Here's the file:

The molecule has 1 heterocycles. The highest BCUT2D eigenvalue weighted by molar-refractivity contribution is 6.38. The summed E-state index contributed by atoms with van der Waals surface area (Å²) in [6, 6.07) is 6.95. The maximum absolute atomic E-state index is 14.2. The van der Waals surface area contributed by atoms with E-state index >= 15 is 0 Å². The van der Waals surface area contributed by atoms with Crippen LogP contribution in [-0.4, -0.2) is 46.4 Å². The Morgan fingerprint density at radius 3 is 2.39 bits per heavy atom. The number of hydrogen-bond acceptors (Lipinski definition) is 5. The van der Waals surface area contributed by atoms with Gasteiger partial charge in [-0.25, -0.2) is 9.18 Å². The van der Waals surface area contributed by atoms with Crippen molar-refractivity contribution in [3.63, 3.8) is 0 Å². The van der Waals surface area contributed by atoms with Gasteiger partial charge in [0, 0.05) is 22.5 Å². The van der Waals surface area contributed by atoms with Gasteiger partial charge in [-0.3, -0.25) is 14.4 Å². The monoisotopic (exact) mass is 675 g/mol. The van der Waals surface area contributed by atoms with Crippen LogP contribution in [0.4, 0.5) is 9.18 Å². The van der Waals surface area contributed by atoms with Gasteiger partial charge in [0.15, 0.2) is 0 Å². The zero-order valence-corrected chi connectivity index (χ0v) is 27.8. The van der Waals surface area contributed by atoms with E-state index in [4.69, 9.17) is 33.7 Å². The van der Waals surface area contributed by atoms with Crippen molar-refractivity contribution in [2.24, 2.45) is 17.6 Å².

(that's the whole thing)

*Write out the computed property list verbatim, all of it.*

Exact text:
The molecule has 1 heterocycles. The highest BCUT2D eigenvalue weighted by molar-refractivity contribution is 6.38. The summed E-state index contributed by atoms with van der Waals surface area (Å²) in [6, 6.07) is 6.95. The maximum absolute atomic E-state index is 14.2. The van der Waals surface area contributed by atoms with E-state index >= 15 is 0 Å². The van der Waals surface area contributed by atoms with Crippen LogP contribution in [-0.4, -0.2) is 46.4 Å². The Morgan fingerprint density at radius 3 is 2.39 bits per heavy atom. The number of hydrogen-bond acceptors (Lipinski definition) is 5. The van der Waals surface area contributed by atoms with Gasteiger partial charge in [-0.25, -0.2) is 9.18 Å². The van der Waals surface area contributed by atoms with Crippen molar-refractivity contribution in [3.63, 3.8) is 0 Å². The van der Waals surface area contributed by atoms with Gasteiger partial charge in [0, 0.05) is 22.5 Å². The van der Waals surface area contributed by atoms with Gasteiger partial charge in [-0.3, -0.25) is 14.4 Å². The monoisotopic (exact) mass is 675 g/mol. The van der Waals surface area contributed by atoms with Crippen LogP contribution in [0.4, 0.5) is 9.18 Å². The van der Waals surface area contributed by atoms with Gasteiger partial charge in [0.15, 0.2) is 0 Å². The zero-order valence-corrected chi connectivity index (χ0v) is 27.8. The van der Waals surface area contributed by atoms with E-state index in [4.69, 9.17) is 33.7 Å². The van der Waals surface area contributed by atoms with Crippen molar-refractivity contribution in [2.24, 2.45) is 17.6 Å².